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Wealthcare President Matt Regan

Wealthcare Starts 2023 with 3rd M&A Deal in its History

The acquisition of $100 million AUM Sommers Financial Management continues Wealthcare's burgeoning inorganic growth strategy.

Wealthcare Advisory Partners, an integrated tech platform, hybrid registered investment advisory firm and TAMP based in West Chester, Penn., has announced its third acquisition in twice as many months—and in its 24-year history—as a new inorganic growth strategy picks up steam.

Sommers Financial Management, with locations in Tucson, Ariz., and Scappoose, Ore., manages a little more than $100 million in assets across about 400 clients. CIO Adam Sommers, who founded the practice more than 20 years ago, cited Wealthcare’s “industry-leading” support services and proprietary financial planning software as primary reasons for joining the growing firm.

Founded in 1999 and backed by private equity partner NewSpring Holdings, the Wealthcare business model is based on the integrated planning software developed by founder and former CEO Dave Loeper. Used throughout the industry as a white label product (it's known as Envision at Wells Fargo), the goals-based software is the framework around which Loeper created his flagship RIA, Wealthcare Capital Management. The hybrid Wealthcare Advisory Partners was established later to accommodate advisors with brokerage business held away at LPL Financial. Across both platforms, the firm currently oversees more than $5 billion in client assets and provides direct advice to smaller clients while supporting a growing stable of about 170 independent practices.

But Wealthcare didn’t jump on the M&A bandwagon until last summer when it picked up Eagle Financial Management Services in Shreveport, La., with $120 million in client assets, followed in the fall by Fellows Financial Group in Leesburg, Va., with $100 million.

The move into M&A was a natural one, according to Wealthcare President Matt Regan, who said the firm was already providing the support, the platform and a business model he feels is ideal for successful acquisitions. The industry-wide need for succession solutions has also created an attractive opportunity for the Wealthcare model, he said.

A large component of that model, Regan explained, is based around a shared set of replicable and scalable systems and processes that allow advisors to focus on revenue-producing activities and lend well to seamless transitions when retiring advisors choose Wealthcare, as he hopes they will, as their clear succession solution.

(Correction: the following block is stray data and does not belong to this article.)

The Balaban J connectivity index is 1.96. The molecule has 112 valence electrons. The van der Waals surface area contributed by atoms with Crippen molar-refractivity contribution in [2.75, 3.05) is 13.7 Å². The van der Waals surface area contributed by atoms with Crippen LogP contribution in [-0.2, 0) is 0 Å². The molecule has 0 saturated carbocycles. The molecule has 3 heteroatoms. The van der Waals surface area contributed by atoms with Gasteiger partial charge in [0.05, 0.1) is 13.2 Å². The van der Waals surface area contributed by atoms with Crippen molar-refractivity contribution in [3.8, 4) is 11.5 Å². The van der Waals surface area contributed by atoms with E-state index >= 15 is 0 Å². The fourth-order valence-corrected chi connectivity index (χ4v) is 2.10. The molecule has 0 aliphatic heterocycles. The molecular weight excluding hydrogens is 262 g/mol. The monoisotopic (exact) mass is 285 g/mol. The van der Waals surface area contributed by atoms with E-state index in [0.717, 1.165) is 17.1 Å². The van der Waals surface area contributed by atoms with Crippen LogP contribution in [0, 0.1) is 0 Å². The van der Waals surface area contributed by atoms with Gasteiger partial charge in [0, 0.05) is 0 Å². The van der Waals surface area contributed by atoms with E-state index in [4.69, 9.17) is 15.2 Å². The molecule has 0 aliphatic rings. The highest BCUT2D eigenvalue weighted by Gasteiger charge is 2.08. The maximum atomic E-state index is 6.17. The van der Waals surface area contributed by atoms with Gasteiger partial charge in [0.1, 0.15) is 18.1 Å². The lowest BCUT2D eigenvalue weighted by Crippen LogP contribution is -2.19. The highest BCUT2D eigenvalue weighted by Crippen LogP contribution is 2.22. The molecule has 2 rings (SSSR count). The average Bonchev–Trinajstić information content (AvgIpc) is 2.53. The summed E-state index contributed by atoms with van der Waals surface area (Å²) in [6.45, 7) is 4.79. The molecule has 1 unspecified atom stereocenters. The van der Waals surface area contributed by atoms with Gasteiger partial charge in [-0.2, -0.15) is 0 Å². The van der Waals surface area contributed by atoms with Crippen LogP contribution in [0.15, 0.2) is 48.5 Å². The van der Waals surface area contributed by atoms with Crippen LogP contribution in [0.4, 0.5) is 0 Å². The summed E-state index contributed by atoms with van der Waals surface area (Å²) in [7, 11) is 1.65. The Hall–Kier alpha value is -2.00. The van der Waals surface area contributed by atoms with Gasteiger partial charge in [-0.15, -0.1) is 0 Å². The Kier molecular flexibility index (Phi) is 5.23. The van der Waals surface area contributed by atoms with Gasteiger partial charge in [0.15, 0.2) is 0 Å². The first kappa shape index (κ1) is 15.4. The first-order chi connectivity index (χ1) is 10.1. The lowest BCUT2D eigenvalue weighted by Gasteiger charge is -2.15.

Acquired firms may retain their own branding (with the addition of a Wealthcare callout), he said, but must be willing to adopt the firm's proprietary software, investment strategies and service processes. Firms not interested need not apply.

“Bespoke is the enemy of efficiency and scale,” Regan declared, pointing out that Wealthcare-affiliated practices have seen organic growth that is three or four times the industry average. “The key to increased valuations and successful transitions in a portfolio of acquired firms relies not only on the size of the AUM acquired, but the existence of a platform and approach that can be replicated across that portfolio of acquired firms.”

Wealthcare’s “sweet spot” is practices with between $100 million and $300 million in client assets, he said, and advisors who would rather spend time on growth- and revenue-producing activities than on investment and administrative tasks.

“Adam is much happier when he's helping clients to achieve their goals than when he’s negotiating that insurance contract or handling payroll,” he said of Sommers. “He's been on a tremendous growth trajectory and he sees the partnership with us as a way to continue that.”

Wealthcare is “always interested” in acquiring firms with geographical proximity to an existing affiliate, Regan said, but “very much willing to talk to anybody anywhere,” particularly fee-only practices that are planning-centric and “really understand the value of the Wealthcare process.” Firms that have already chosen the Wealthcare model and are looking to capitalize, grow or exit while ensuring continuity for their clients are an ideal target, he added.

The firm hopes to complete four more deals in 2023, one each quarter, and to build out a channel specifically for acquisitions. “We want to be omni-channel so that an advisor can join us in all sorts of different ways,” said Regan. “They can join us as an employee, they can sell their practice to us, they can join us as a 1099 contractor. What's key to us, again, is the delivery of what I call the common operating platform of Wealthcare-as-a-service.”

Between continued additions to the platform and its expanded direct advisory business, the goal is to reach $10 billion in client assets by the end of next year, Regan said, “I’ve committed to the board."

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